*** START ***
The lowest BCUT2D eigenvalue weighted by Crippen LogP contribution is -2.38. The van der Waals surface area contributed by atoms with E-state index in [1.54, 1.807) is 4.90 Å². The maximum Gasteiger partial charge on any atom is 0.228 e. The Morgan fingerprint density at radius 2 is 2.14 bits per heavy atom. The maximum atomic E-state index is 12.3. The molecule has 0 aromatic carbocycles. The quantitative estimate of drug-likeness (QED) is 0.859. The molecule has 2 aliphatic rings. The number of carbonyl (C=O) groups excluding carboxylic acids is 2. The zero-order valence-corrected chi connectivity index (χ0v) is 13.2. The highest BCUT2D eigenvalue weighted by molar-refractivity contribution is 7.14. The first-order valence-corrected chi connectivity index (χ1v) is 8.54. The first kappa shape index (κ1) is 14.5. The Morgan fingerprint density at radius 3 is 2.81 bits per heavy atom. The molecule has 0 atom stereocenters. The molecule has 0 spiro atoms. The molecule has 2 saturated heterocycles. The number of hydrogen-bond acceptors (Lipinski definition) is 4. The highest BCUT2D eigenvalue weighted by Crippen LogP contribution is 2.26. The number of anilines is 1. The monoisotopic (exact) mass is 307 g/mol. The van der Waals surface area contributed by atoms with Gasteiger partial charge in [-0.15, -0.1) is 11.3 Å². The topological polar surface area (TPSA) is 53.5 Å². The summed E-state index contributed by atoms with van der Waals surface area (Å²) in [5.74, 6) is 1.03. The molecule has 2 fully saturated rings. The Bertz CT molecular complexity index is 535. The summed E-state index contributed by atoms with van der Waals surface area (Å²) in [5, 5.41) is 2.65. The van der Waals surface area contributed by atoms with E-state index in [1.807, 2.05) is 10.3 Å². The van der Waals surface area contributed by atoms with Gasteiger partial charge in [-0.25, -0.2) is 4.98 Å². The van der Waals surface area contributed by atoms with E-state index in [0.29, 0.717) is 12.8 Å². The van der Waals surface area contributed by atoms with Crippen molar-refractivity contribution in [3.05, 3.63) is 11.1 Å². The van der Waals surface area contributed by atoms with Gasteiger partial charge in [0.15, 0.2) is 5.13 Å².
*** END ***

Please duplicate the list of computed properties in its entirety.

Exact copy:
The lowest BCUT2D eigenvalue weighted by Crippen LogP contribution is -2.38. The van der Waals surface area contributed by atoms with E-state index in [1.54, 1.807) is 4.90 Å². The maximum Gasteiger partial charge on any atom is 0.228 e. The Morgan fingerprint density at radius 2 is 2.14 bits per heavy atom. The maximum atomic E-state index is 12.3. The molecule has 0 aromatic carbocycles. The quantitative estimate of drug-likeness (QED) is 0.859. The molecule has 2 aliphatic rings. The number of carbonyl (C=O) groups excluding carboxylic acids is 2. The zero-order valence-corrected chi connectivity index (χ0v) is 13.2. The highest BCUT2D eigenvalue weighted by molar-refractivity contribution is 7.14. The first-order valence-corrected chi connectivity index (χ1v) is 8.54. The first kappa shape index (κ1) is 14.5. The Morgan fingerprint density at radius 3 is 2.81 bits per heavy atom. The molecule has 0 atom stereocenters. The molecule has 0 spiro atoms. The molecule has 2 saturated heterocycles. The number of hydrogen-bond acceptors (Lipinski definition) is 4. The highest BCUT2D eigenvalue weighted by Crippen LogP contribution is 2.26. The number of anilines is 1. The monoisotopic (exact) mass is 307 g/mol. The van der Waals surface area contributed by atoms with Gasteiger partial charge in [-0.15, -0.1) is 11.3 Å². The topological polar surface area (TPSA) is 53.5 Å². The summed E-state index contributed by atoms with van der Waals surface area (Å²) in [5.74, 6) is 1.03. The molecule has 2 fully saturated rings. The Bertz CT molecular complexity index is 535. The summed E-state index contributed by atoms with van der Waals surface area (Å²) in [5, 5.41) is 2.65. The van der Waals surface area contributed by atoms with E-state index in [1.807, 2.05) is 10.3 Å². The van der Waals surface area contributed by atoms with Gasteiger partial charge in [-0.25, -0.2) is 4.98 Å². The van der Waals surface area contributed by atoms with E-state index in [0.29, 0.717) is 12.8 Å². The van der Waals surface area contributed by atoms with Crippen molar-refractivity contribution in [3.05, 3.63) is 11.1 Å². The van der Waals surface area contributed by atoms with Gasteiger partial charge in [0.15, 0.2) is 5.13 Å².